Natural Remedies for Rheumatoid Arthritis Pain Relief

Medically Reviewed by Nayana Ambardekar, MD on March 13, 2022
6 min read

You’ll need to keep up with your usual medical care, but some natural remedies might help relieve pain and stiffness from rheumatoid arthritis (RA).

Many of them are simple, like using heat and ice packs. Others, like acupuncture, need a trained pro.

If you want to try natural and home remedies, ask your doctor what would be most helpful for you and if there are any limits on what’s OK for you to try. If they give you the go-ahead, you might want to look into some of these common treatments, starting with three that involve working with professionals.

This traditional form of Chinese medicine is one of the oldest natural pain remedies around. It uses super-fine needles to stimulate energy along pathways in your body called meridians. The goal is to correct imbalances of energy, or qi (pronounced “chee”).

There isn’t a lot of research specific to acupuncture for RA, although studies do show it lowers levels of chemicals in your body linked to inflammation. It also helps with chronic pain, especially back pain. It may also help with osteoarthritis.

Since acupuncture involves needles that need to be clean and properly placed, ask your rheumatologist to recommend a practitioner who works with people that have RA.

This technique helps you learn to control automatic responses such as heart rate and blood pressure. You do it with sensors on your body, which send information to a monitor. A therapist teaches you how to control your reaction to stresses.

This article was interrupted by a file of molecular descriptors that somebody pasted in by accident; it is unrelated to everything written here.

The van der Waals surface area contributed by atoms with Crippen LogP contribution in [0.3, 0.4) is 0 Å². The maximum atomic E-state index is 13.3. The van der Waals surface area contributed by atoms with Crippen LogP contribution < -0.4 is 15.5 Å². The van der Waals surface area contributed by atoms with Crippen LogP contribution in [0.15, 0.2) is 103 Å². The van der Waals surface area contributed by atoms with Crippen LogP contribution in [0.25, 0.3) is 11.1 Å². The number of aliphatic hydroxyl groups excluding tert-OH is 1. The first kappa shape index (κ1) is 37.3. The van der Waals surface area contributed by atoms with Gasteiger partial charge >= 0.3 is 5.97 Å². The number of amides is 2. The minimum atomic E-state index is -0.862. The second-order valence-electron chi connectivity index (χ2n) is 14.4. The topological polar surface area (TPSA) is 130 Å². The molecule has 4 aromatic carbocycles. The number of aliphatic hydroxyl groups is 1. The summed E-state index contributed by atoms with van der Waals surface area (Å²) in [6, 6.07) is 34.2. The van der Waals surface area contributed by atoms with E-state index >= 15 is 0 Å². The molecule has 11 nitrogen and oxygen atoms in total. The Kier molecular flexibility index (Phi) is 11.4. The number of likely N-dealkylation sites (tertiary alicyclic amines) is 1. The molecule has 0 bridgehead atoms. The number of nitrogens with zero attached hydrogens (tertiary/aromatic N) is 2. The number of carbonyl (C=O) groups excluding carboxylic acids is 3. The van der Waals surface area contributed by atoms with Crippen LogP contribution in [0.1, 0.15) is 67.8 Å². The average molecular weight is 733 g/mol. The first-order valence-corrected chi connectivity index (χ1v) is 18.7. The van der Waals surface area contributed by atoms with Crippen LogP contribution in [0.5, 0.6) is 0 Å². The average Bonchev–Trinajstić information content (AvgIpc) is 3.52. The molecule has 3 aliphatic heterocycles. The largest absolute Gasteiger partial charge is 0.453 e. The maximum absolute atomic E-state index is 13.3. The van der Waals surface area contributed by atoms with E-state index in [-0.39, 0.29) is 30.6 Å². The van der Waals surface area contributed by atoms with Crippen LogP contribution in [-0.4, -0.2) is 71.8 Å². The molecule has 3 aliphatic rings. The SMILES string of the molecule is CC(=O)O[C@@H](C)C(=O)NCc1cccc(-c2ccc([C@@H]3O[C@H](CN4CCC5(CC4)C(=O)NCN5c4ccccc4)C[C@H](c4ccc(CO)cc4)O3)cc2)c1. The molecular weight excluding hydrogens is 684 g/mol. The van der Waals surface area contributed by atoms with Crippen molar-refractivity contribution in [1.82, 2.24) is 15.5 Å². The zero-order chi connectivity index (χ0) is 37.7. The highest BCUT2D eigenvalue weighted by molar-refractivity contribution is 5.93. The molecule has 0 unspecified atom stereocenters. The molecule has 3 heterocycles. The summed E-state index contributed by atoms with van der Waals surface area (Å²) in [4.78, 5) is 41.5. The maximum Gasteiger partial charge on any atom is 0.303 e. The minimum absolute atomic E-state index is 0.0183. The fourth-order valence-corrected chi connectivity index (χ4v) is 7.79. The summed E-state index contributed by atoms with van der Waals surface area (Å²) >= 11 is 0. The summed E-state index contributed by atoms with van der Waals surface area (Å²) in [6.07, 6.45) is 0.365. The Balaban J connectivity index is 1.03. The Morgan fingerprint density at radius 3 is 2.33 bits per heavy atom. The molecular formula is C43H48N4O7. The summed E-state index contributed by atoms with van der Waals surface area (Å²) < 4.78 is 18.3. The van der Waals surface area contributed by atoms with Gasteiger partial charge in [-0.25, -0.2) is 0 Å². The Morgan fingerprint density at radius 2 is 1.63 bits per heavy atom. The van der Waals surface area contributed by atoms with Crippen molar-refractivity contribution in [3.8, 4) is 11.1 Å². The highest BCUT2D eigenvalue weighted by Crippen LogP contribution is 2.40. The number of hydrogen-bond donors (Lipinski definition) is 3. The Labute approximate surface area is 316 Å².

This natural approach dates back thousands of years, and modern science shows that it can help ease pain. There are many different types. You’ll want to talk to your doctor before you try it. You can also ask for recommendations. It’s good to get a massage therapist who’s worked with people that have RA. Let them know if you have any sore spots they need to avoid. You can also ask them not to use scented products that could irritate your skin.

You may not feel like moving, but it’s good for you. It won’t make your RA worse, and it could lower the swelling in your joints and help ease your pain.

Because you have RA, talk to your doctor or a physical therapist before you get started. They can help create the right program for you. It’ll probably focus on:

  • Aerobicslike walking or swimming, to get your heart moving
  • Strength trainingto keep the muscles around your joints strong
  • Range-of-motion exercises to help your joints move like they should
  • Balance moves to help you avoid stumbles and falls

Many doctors recommend heat and cold treatments to ease rheumatoid arthritis symptoms. Each offers different benefits:

Cold: It curbs joint swelling and inflammation. Apply an ice pack to the affected joint during an RA flare-up, for instance. Just don't overdo it. Apply the cold compress for 15 minutes at a time. Take at least a 30-minute break between treatments.

Heat: It relaxes your muscles and spurs blood flow. You can use a moist heating pad or a warm, damp towel. Many people like using microwaveable hot packs. Don't go too hot. Your skin shouldn’t burn. You can also use heat therapy in the shower. Let the warm water hit the painful area on your body. That may help soothe it. A hot tub is another good way to relax stiff muscles. Limit your use of hot tubs or spas if you have high blood pressureheart disease, or are pregnant.

You might not think of a pain rub as a natural remedy, but many of these products are made from capsaicin, the ingredient that makes chili peppers hot. Studies show it can help ease RA pain. Don’t use it along with a heating pad. It makes burns more likely.

Take slow breaths from your belly. It can calm you and turn off the stress receptors that tighten your muscles and make pain worse. Plus, when you focus on your breathing, you take your brain away from thoughts about pain.